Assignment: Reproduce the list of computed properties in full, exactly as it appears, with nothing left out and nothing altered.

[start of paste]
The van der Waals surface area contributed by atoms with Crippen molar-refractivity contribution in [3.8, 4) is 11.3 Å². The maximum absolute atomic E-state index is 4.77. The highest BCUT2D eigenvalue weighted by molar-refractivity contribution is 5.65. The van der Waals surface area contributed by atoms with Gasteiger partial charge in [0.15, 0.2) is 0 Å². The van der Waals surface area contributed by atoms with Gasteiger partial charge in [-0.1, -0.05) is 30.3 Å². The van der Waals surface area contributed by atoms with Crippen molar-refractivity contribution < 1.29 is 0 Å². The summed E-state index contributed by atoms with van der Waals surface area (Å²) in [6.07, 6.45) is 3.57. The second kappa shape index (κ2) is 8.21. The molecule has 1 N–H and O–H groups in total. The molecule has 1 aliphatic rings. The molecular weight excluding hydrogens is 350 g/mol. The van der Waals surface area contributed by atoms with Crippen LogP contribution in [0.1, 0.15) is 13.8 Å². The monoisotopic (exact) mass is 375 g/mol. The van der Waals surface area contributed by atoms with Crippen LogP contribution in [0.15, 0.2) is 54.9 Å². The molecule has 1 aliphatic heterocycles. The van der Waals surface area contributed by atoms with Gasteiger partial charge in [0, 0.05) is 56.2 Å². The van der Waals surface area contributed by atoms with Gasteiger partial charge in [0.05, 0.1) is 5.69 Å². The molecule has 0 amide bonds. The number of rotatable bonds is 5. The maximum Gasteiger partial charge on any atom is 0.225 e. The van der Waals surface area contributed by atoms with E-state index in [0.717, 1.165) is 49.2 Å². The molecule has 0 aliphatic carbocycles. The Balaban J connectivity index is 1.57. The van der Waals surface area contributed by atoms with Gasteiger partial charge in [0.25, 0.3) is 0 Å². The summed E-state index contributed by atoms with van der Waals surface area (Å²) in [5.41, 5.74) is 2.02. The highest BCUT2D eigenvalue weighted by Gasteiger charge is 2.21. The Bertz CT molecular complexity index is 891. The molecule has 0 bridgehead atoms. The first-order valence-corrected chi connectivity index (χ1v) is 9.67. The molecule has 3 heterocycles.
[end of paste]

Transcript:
The van der Waals surface area contributed by atoms with Crippen molar-refractivity contribution in [3.8, 4) is 11.3 Å². The maximum absolute atomic E-state index is 4.77. The highest BCUT2D eigenvalue weighted by molar-refractivity contribution is 5.65. The van der Waals surface area contributed by atoms with Gasteiger partial charge in [0.15, 0.2) is 0 Å². The van der Waals surface area contributed by atoms with Gasteiger partial charge in [-0.1, -0.05) is 30.3 Å². The van der Waals surface area contributed by atoms with Crippen molar-refractivity contribution < 1.29 is 0 Å². The summed E-state index contributed by atoms with van der Waals surface area (Å²) in [6.07, 6.45) is 3.57. The second kappa shape index (κ2) is 8.21. The molecule has 1 N–H and O–H groups in total. The molecule has 1 aliphatic rings. The molecular weight excluding hydrogens is 350 g/mol. The van der Waals surface area contributed by atoms with Crippen LogP contribution in [0.1, 0.15) is 13.8 Å². The monoisotopic (exact) mass is 375 g/mol. The van der Waals surface area contributed by atoms with Crippen LogP contribution in [0.15, 0.2) is 54.9 Å². The molecule has 1 aliphatic heterocycles. The van der Waals surface area contributed by atoms with Gasteiger partial charge in [0, 0.05) is 56.2 Å². The van der Waals surface area contributed by atoms with Gasteiger partial charge in [0.05, 0.1) is 5.69 Å². The molecule has 0 amide bonds. The number of rotatable bonds is 5. The maximum Gasteiger partial charge on any atom is 0.225 e. The van der Waals surface area contributed by atoms with E-state index in [0.717, 1.165) is 49.2 Å². The molecule has 0 aliphatic carbocycles. The Balaban J connectivity index is 1.57. The van der Waals surface area contributed by atoms with Gasteiger partial charge in [0.25, 0.3) is 0 Å². The summed E-state index contributed by atoms with van der Waals surface area (Å²) in [5.41, 5.74) is 2.02. The highest BCUT2D eigenvalue weighted by Gasteiger charge is 2.21. The Bertz CT molecular complexity index is 891. The molecule has 0 bridgehead atoms. The first-order valence-corrected chi connectivity index (χ1v) is 9.67. The molecule has 3 heterocycles.